In hindsight, I actually wish I had started with Queen instead of Queen II. Sure, it is more of their progressive, floaty, sword-and-sorcery, indulgent sound, but it’s an album comprised of club songs––so, the songs are tight, rehearsed, and workshopped to please and energize a crowd. It’s with Queen II that they took more advantage of the studio, taking what personality they established on the first album and make it bloated and masturbatory. There are some neat studio tricks on this album, but mostly it’s just a band rocking the eff out and it’s delightful, especially in the face of what I was expecting.

From the very Black Sabbathesque “Sons and Daughters” to the very fun fantasy of “Great King Rat” there are some hints of what Queen will become in tracks like “Liar,” “Jesus,” “Modern Times Rock ‘N Roll,” and “Doing Alright,” but even then it’s hazy and vague; whispers coming from behind you.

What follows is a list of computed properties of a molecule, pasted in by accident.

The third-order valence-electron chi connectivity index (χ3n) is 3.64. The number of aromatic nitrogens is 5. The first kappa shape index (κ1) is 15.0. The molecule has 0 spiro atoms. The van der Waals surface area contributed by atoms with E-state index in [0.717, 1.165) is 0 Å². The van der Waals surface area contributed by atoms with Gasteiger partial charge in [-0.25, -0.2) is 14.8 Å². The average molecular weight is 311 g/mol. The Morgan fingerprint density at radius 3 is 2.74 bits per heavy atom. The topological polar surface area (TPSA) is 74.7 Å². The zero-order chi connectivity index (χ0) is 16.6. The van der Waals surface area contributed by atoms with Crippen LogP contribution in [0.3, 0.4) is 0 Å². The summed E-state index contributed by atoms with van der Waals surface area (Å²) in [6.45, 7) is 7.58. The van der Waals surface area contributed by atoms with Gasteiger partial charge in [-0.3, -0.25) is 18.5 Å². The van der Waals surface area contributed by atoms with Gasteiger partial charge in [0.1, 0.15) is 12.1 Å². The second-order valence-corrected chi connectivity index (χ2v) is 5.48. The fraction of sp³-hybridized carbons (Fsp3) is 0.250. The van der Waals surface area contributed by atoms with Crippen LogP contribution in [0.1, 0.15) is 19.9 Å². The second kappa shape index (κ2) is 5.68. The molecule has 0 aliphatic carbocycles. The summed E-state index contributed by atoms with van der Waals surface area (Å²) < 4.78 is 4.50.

The band really is a compilation of four different and talented songwriters who, somehow, coalesce into this unique sound called “Queen.” Like many first albums, Queen is a snapshot of a band full of talent but with no idea of who they are––and what that means in the context of this band is that they are also four songwriters figuring out their individual voices.

Coming to this album at the end of a listen-through of their career, I can’t help but listen with a snarky smile, knowing where they will go and how they will get there…tempered a bit by a pang for the tragedy to come, as well. Listening through Queen, their talent and ability come through clearly, and while it’s sloppy and a bit try-hard, I can’t help walking away wishing them the best going forward.